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Small banks facing greater cyber risks urge Congress to act

Smaller banks lack robust resources and are dependent on third-party security providers

“We must step up action to deal with cybersecurity, particularly with our community banks,” said Rep. Maxine Waters, D-Calif., who chairs the House Financial Services Committee.
“We must step up action to deal with cybersecurity, particularly with our community banks,” said Rep. Maxine Waters, D-Calif., who chairs the House Financial Services Committee. (Tom Williams/CQ Roll Call file photo)

Community banks, minority lending institutions and credit unions face greater risks of cyberattacks and damage from data breaches, a group of experts told lawmakers recently. The smaller institutions are asking Congress to plug holes in laws that exempt retailers and other entities that handle financial information for smaller banks from data security regulations.

While large financial institutions, including Wall Street banks, have poured resources into beefing up cybersecurity, hiring in-house professionals and operating 24/7 security operations centers, smaller banks lack such resources and are dependent on third-party providers, experts told the House Financial Services Subcommittee on Consumer Protection and Financial Institutions last week.

Since financial institutions connect with one another and a vast web of companies — including retailers, suppliers, software vendors and other companies that handle customers’ financial information — an attack on one small bank could easily spread to others, experts said.

“As a result, any realistic assessment of cyber risks to the financial system cannot simply look to the bigger banks but must assess the full range of financial institutions,” said Samir Jain, director of policy at the Center for Democracy and Technology.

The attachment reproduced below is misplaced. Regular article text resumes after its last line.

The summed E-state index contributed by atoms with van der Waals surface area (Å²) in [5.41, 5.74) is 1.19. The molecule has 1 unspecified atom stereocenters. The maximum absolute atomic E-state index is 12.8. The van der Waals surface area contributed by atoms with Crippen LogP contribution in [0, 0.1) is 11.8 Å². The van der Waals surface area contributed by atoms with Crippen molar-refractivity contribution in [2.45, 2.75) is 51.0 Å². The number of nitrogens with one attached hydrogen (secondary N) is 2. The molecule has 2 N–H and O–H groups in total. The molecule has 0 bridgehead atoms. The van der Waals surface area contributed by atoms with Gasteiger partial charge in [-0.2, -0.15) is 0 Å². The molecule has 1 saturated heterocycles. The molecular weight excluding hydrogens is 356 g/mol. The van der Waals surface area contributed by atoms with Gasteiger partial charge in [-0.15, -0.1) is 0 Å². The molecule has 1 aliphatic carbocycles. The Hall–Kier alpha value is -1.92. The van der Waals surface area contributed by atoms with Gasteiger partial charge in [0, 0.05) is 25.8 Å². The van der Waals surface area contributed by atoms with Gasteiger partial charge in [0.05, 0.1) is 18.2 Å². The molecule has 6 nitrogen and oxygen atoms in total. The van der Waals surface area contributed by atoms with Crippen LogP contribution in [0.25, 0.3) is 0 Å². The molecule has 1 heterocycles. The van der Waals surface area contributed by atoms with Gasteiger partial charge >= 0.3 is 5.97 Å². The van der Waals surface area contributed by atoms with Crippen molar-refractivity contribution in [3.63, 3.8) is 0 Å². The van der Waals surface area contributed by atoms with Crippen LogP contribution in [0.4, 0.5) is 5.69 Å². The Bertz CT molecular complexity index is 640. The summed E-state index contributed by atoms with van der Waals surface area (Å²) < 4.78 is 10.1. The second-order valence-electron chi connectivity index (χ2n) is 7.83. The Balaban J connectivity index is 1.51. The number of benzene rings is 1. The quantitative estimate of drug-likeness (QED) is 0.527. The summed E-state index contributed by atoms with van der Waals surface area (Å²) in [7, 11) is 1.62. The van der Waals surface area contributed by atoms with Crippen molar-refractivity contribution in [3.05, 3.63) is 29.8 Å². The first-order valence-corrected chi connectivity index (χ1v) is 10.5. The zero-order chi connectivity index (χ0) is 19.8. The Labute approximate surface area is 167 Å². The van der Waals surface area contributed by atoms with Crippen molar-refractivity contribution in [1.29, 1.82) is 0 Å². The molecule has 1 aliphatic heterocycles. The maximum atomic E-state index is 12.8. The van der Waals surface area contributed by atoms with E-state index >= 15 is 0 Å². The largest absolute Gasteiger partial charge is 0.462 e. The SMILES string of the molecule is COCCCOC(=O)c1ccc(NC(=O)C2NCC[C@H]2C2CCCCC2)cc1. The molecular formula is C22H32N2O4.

Laws governing data protection should cover all the entities that handle consumer financial information, including credit rating agencies, retailers and third-party tech providers, Jain said.

Ransomware and other cyberattacks targeting critical infrastructure are growing worldwide, and financial institutions are particularly vulnerable. The cybersecurity firm Trend Micro recently reported that ransomware attacks on the banking industry grew 1,318 percent in the first half of 2021 compared with the first half of 2020.

“Tech companies, financial institutions and many other businesses are collecting and storing more consumer data than ever before,” Rep. Ed Perlmutter, D-Colo., chairman of the consumer protection panel, said at last week’s hearing. “Issues of cybersecurity and consumer data rights are intertwined, and this makes cybersecurity critical for all financial institutions, large and small.”

Complicated jurisdictions

Regulation and oversight of financial institutions is spread across multiple agencies, including the Federal Reserve, the Office of the Comptroller of the Currency, the Federal Deposit Insurance Corporation and the National Credit Union Administration, said Jeffrey Newgard, president and CEO of the Bank of Idaho.